Sivana Podcast: Exploring Mystical Ideas Through Art – Interview W/ Artist & Author Abhishek Singh…

Episode #12

Sivana Podcast: Exploring Mystical Ideas Through Art – Interview W/ Artist & Author Abhishek Singh

Special Guest

Abhishek Singh

Abhishek Singh’s work is acclaimed around the world for it’s unique style and storytelling. His critically acclaimed Krishna – A…
Abhishek Singh’s work is acclaimed around the world for it’s unique style and storytelling. His critically acclaimed Krishna – A…

About this Episode

Art finds a way to touch us all deeply as beings and carries with it the potential to transform our lives. Join us in this conversation with a sacred artist whose work is heavily inspired by his spiritual practice, Abhishek Singh, as we explore how art is linked to our most basic and profound human experiences. How can art tell a story and convey mystical ideas? What can art teach us about our deepest selves? Abhishek offers keen insight into art’s influence on eastern philosophy and how art can lead us into deeper spiritual understanding. Whether you consider yourself and artist or not, you are sure to look at art with entirely new eyes after listening our latest episode of the Sivana Podcast.

Abhishek: I almost look at my art as incidental to the process of investigation of this universe, that the art is nothing but residue. It’s going to evaporate.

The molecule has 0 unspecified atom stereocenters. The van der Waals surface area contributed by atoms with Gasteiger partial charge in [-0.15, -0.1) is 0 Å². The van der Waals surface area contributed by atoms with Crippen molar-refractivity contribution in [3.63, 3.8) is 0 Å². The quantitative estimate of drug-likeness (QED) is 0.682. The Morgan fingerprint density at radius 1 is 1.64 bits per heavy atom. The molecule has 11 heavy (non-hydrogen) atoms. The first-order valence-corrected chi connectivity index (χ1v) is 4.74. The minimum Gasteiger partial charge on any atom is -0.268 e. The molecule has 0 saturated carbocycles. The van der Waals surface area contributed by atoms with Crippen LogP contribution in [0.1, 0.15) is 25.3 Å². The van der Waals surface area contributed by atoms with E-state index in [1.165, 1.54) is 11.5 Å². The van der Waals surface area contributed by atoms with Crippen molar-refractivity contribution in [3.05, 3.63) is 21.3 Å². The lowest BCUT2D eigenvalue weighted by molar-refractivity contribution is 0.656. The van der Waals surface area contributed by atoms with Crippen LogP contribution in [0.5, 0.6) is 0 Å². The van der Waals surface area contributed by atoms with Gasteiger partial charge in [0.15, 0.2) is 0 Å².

Introduction: Namaste. You’re listening to the Sivana Podcast. Join us on an exploration of eastern spirituality, yoga philosophy and conscious living for the New Age. This podcast is a production of, where you can find a large selection of ohm and yoga clothing, spiritual jewelry and unique fair-trade gifts from the Far East.

Now here’s your host, Ashton Szabo.

Ashton: Welcome everyone. I’m Ashton Szabo. Today’s topic is Mysticism in Art: Exploring Art’s Ability to Tell a Story, Convey Mystical Ideas and Transform People and Societies. Our guest for today is Abhishek Singh, who is an artist and author. He wrote and illustrated Krishna: A Journey Within, a graphic novel published by Image Comics.